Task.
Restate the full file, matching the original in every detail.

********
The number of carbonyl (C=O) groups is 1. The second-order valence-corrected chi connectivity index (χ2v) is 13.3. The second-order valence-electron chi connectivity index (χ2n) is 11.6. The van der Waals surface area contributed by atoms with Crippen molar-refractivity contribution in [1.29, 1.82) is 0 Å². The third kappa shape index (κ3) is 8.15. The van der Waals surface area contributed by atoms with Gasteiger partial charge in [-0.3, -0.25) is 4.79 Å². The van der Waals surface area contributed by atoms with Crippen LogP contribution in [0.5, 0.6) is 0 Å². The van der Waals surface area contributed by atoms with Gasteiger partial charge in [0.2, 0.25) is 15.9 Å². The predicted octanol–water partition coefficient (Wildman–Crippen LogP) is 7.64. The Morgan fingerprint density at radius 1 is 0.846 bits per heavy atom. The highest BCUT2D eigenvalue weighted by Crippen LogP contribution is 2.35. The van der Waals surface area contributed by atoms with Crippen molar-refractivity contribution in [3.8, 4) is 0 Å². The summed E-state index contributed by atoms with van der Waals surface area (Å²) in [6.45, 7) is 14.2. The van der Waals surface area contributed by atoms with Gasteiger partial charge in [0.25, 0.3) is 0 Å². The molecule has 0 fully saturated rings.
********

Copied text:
The number of carbonyl (C=O) groups is 1. The second-order valence-corrected chi connectivity index (χ2v) is 13.3. The second-order valence-electron chi connectivity index (χ2n) is 11.6. The van der Waals surface area contributed by atoms with Crippen molar-refractivity contribution in [1.29, 1.82) is 0 Å². The third kappa shape index (κ3) is 8.15. The van der Waals surface area contributed by atoms with Gasteiger partial charge in [-0.3, -0.25) is 4.79 Å². The van der Waals surface area contributed by atoms with Crippen LogP contribution in [0.5, 0.6) is 0 Å². The van der Waals surface area contributed by atoms with Gasteiger partial charge in [0.2, 0.25) is 15.9 Å². The predicted octanol–water partition coefficient (Wildman–Crippen LogP) is 7.64. The Morgan fingerprint density at radius 1 is 0.846 bits per heavy atom. The highest BCUT2D eigenvalue weighted by Crippen LogP contribution is 2.35. The van der Waals surface area contributed by atoms with Crippen molar-refractivity contribution in [3.8, 4) is 0 Å². The summed E-state index contributed by atoms with van der Waals surface area (Å²) in [6.45, 7) is 14.2. The van der Waals surface area contributed by atoms with Gasteiger partial charge in [0.25, 0.3) is 0 Å². The molecule has 0 fully saturated rings.